Actually, it’s eSwatini, Now

People and companies change names all the time. Not so common—when an entire country decides on a new moniker.

Burkina Faso

A lot of modern-day African culture was shaped by European colonialism. France in particular once ruled over much of the continent, giving countries names that were used by the world political community. Upper Volta—named by the French because the Volta River runs through it—gained its independence in 1960, and in 1984, its president Thomas Sankara officially renamed the nation Burkina Faso. The Burkina means “honest people” in the native Mossi language, and Faso translates to “homeland” in the local Dyula language. Put together, Burkina Faso means “homeland of honest people.”

Czechia

The former Soviet-controlled country of Czechoslovakia split into two nations in 1993: the Czech Republic and Slovakia. The government of the Czech Republic was never quite happy with that dry, overly official-sounding name, so in 2016, they officially change the name to Czechia.

eSwatini

In April 2018, the African nation of Swaziland celebrated 50 years of independence with big celebrations in a stadium. It also marked King Mswati III’s 50th birthday. To commemorate, the king announced that the country’s name was changing: to eSwatini, or “land of the Swazis.” Why? He’s been referring to the country as that for years – he addressed the UN by that name in 2017 and when he opened parliament. “Whenever we go abroad, people refer to us as Switzerland.”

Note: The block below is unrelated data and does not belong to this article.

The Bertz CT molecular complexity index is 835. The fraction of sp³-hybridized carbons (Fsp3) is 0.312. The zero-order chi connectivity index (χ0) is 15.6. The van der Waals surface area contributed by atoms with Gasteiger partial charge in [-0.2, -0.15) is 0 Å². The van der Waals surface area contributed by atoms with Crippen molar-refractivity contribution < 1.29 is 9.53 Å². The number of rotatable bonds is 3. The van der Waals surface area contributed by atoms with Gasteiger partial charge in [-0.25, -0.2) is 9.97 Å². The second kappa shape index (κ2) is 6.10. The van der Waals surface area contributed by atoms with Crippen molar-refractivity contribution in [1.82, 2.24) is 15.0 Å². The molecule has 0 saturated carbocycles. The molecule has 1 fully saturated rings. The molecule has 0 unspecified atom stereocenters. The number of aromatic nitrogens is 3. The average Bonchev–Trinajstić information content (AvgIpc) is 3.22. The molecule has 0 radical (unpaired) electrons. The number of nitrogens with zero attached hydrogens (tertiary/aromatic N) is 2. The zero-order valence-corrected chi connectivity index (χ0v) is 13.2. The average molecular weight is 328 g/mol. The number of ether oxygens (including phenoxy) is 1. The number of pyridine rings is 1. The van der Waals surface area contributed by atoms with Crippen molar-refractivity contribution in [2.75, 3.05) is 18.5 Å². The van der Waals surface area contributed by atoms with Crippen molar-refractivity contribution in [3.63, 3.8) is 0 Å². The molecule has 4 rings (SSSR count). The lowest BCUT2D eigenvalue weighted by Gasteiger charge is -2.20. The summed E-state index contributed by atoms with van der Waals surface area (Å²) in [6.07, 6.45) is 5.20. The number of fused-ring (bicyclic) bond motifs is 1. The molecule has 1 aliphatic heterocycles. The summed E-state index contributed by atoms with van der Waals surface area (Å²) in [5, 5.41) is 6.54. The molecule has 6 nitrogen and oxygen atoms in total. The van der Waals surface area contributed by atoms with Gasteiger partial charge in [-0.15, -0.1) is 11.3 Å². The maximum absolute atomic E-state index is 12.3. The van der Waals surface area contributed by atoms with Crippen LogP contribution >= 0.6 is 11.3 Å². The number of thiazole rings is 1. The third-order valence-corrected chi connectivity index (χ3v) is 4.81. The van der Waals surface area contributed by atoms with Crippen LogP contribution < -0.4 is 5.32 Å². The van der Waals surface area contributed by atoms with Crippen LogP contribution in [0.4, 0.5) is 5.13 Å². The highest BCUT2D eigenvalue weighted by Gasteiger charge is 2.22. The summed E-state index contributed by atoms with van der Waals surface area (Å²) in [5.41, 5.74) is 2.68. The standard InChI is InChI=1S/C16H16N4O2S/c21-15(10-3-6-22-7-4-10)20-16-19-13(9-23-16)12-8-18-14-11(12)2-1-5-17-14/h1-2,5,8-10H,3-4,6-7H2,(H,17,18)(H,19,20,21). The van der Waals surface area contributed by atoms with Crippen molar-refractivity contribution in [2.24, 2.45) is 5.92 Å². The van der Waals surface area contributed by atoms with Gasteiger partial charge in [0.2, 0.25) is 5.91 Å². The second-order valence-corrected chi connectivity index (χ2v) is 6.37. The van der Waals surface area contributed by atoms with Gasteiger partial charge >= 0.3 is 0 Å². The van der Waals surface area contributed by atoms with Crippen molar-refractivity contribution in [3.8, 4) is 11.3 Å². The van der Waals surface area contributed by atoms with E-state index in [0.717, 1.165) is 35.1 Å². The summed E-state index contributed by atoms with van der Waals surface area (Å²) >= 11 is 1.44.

Tuvalu

Tuvalu is one of the smallest nations in the world. About 10,000 people live in the Polynesian country of nine islands situated in the Pacific Ocean between Australia and Hawaii. In the local language, Tuvalu translates to “eight standing together.” And yet it comprises nine islands. That’s because when it was first settled 3,000 years ago, people inhabited eight of the nine islands. But from the 1800s until the 1970s—for which most of that time it was a British protectorate, until it gained independence—Tuvalu was called the Ellice Islands. In 1819, a British ship captained by Arent de Peyster spotted the island chain and named it after Edward Ellice, head of the powerful and aggressive Hudson’s Bay Company, which helped explore and settle much of the once vast British Empire.